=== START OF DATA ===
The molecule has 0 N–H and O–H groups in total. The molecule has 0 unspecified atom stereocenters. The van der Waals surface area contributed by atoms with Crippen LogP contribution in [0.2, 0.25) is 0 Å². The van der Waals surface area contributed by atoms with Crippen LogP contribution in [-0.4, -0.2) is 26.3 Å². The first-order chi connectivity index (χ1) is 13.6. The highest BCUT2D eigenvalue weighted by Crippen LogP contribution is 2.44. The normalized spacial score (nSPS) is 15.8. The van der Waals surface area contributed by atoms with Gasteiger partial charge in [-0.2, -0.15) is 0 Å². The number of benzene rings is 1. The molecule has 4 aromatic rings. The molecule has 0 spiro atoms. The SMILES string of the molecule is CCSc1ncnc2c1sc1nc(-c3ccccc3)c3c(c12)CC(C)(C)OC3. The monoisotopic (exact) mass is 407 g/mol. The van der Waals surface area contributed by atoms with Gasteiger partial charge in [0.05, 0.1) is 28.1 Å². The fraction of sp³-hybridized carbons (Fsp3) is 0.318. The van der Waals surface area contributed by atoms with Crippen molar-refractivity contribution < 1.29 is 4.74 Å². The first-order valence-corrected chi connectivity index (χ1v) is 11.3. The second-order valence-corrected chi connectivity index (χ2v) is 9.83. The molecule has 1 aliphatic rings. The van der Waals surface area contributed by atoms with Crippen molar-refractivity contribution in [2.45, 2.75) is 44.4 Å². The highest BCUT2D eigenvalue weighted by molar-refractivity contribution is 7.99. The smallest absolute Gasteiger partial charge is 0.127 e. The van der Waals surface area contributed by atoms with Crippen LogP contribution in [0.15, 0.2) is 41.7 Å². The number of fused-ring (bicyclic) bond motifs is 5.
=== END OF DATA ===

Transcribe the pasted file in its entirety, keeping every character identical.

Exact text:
The molecule has 0 N–H and O–H groups in total. The molecule has 0 unspecified atom stereocenters. The van der Waals surface area contributed by atoms with Crippen LogP contribution in [0.2, 0.25) is 0 Å². The van der Waals surface area contributed by atoms with Crippen LogP contribution in [-0.4, -0.2) is 26.3 Å². The first-order chi connectivity index (χ1) is 13.6. The highest BCUT2D eigenvalue weighted by Crippen LogP contribution is 2.44. The normalized spacial score (nSPS) is 15.8. The van der Waals surface area contributed by atoms with Gasteiger partial charge in [-0.2, -0.15) is 0 Å². The number of benzene rings is 1. The molecule has 4 aromatic rings. The molecule has 0 spiro atoms. The SMILES string of the molecule is CCSc1ncnc2c1sc1nc(-c3ccccc3)c3c(c12)CC(C)(C)OC3. The monoisotopic (exact) mass is 407 g/mol. The van der Waals surface area contributed by atoms with Gasteiger partial charge in [0.05, 0.1) is 28.1 Å². The fraction of sp³-hybridized carbons (Fsp3) is 0.318. The van der Waals surface area contributed by atoms with Crippen molar-refractivity contribution < 1.29 is 4.74 Å². The first-order valence-corrected chi connectivity index (χ1v) is 11.3. The second-order valence-corrected chi connectivity index (χ2v) is 9.83. The molecule has 1 aliphatic rings. The van der Waals surface area contributed by atoms with Crippen molar-refractivity contribution in [2.45, 2.75) is 44.4 Å². The highest BCUT2D eigenvalue weighted by molar-refractivity contribution is 7.99. The smallest absolute Gasteiger partial charge is 0.127 e. The van der Waals surface area contributed by atoms with Crippen LogP contribution in [0.15, 0.2) is 41.7 Å². The number of fused-ring (bicyclic) bond motifs is 5.